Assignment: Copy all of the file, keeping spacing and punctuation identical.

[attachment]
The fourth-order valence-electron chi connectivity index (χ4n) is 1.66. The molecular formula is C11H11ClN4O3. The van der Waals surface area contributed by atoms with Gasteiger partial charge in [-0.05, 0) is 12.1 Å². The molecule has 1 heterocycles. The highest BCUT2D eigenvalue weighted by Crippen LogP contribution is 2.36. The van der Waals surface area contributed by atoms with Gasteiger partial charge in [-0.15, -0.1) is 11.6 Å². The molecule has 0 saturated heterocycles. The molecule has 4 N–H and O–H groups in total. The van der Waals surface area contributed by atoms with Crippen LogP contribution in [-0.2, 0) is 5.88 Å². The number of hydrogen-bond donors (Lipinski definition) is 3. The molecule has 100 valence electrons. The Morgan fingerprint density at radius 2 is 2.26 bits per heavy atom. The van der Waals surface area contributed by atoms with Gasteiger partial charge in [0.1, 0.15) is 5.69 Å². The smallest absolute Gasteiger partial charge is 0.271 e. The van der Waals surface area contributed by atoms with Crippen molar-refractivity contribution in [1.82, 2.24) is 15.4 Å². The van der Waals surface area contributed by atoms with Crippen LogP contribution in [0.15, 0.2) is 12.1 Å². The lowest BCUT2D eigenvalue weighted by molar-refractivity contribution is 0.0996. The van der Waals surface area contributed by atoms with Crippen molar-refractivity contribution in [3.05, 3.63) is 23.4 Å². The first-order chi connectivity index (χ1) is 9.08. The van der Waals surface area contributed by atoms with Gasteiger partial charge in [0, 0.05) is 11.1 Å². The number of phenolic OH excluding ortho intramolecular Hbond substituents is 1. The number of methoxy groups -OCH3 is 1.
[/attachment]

The fourth-order valence-electron chi connectivity index (χ4n) is 1.66. The molecular formula is C11H11ClN4O3. The van der Waals surface area contributed by atoms with Gasteiger partial charge in [-0.05, 0) is 12.1 Å². The molecule has 1 heterocycles. The highest BCUT2D eigenvalue weighted by Crippen LogP contribution is 2.36. The van der Waals surface area contributed by atoms with Gasteiger partial charge in [-0.15, -0.1) is 11.6 Å². The molecule has 0 saturated heterocycles. The molecule has 4 N–H and O–H groups in total. The van der Waals surface area contributed by atoms with Crippen LogP contribution in [-0.2, 0) is 5.88 Å². The number of hydrogen-bond donors (Lipinski definition) is 3. The molecule has 100 valence electrons. The Morgan fingerprint density at radius 2 is 2.26 bits per heavy atom. The van der Waals surface area contributed by atoms with Gasteiger partial charge in [0.1, 0.15) is 5.69 Å². The smallest absolute Gasteiger partial charge is 0.271 e. The van der Waals surface area contributed by atoms with Crippen molar-refractivity contribution in [1.82, 2.24) is 15.4 Å². The van der Waals surface area contributed by atoms with Crippen LogP contribution in [0.15, 0.2) is 12.1 Å². The lowest BCUT2D eigenvalue weighted by molar-refractivity contribution is 0.0996. The van der Waals surface area contributed by atoms with Crippen molar-refractivity contribution in [3.05, 3.63) is 23.4 Å². The first-order chi connectivity index (χ1) is 9.08. The van der Waals surface area contributed by atoms with Gasteiger partial charge in [0, 0.05) is 11.1 Å². The number of phenolic OH excluding ortho intramolecular Hbond substituents is 1. The number of methoxy groups -OCH3 is 1.